Status: On-going Concern
The Bethel Mission Settlement was a community of Lenape Indians who converted to Christianity under the sway of evangelical Presbyterian minister David Brainerd. At its peak the Bethel Mission Settlement housed 200 people in forty homes; it also boasted a church and a school. The settlement, which lasted from 1746 to 1759, was broken up by Chief Justice Robert Morris during the Seven Years’ War at a time of heightened mistrust of the Lenape – even those who had been baptized into the Christian faith – on the part of the white settlers as a result of war-related violence in northwestern New Jersey. It was the precursor of what is commonly known as the Brotherton Indian Reservation, in Burlington, a community that lasted from 1760 until 1801.
The likely location of the settlement in Thompson Park in Monroe Township is an important 18th century native American archaeological site. Since the area is currently open space it helps preserve the landscape and any sub surface archaeological resources that may remain. However, the township is proposing to take some of Thompson Park for a new school by swapping roughly 150 acres it owns elsewhere in town for thirty-five here. While this would be a net gain of open space in the township, itself a laudable goal, there has not been a cultural resource survey undertaken on the park site. PNJ feels that there is no reason why a determination of the significance of the archaeological resources should not be made before a decision is made that could lead to their permanent destruction.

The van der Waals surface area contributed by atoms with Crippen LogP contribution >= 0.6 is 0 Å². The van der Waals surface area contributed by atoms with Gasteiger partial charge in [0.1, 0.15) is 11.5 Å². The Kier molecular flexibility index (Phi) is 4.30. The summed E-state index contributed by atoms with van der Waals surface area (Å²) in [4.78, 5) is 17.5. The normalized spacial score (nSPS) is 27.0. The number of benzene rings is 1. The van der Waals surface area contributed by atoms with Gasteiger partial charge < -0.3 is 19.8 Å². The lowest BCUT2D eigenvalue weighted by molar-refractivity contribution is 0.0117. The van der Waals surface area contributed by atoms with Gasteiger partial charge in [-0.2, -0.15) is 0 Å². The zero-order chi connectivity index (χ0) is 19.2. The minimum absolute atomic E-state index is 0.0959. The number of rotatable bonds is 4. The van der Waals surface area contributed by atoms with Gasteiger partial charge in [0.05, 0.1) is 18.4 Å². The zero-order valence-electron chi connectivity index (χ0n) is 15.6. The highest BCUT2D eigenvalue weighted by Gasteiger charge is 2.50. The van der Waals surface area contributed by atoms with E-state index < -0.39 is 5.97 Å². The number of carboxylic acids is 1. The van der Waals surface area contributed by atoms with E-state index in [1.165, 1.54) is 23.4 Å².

At the request of the DEP, a private firm completed an archaeological Phase I survey of the 35-acre parcel and concluded that the mission site had been actually located about half a mile from where the high school is proposed. PNJ urges Monroe Twp. to find a suitable plan that will protect the site of the mission from future development. 07/07 A nomination for consideration for the State Register of Historic Places has been submitted for the site. The DEP has called for a Phase II archaeological survey in 3 locations.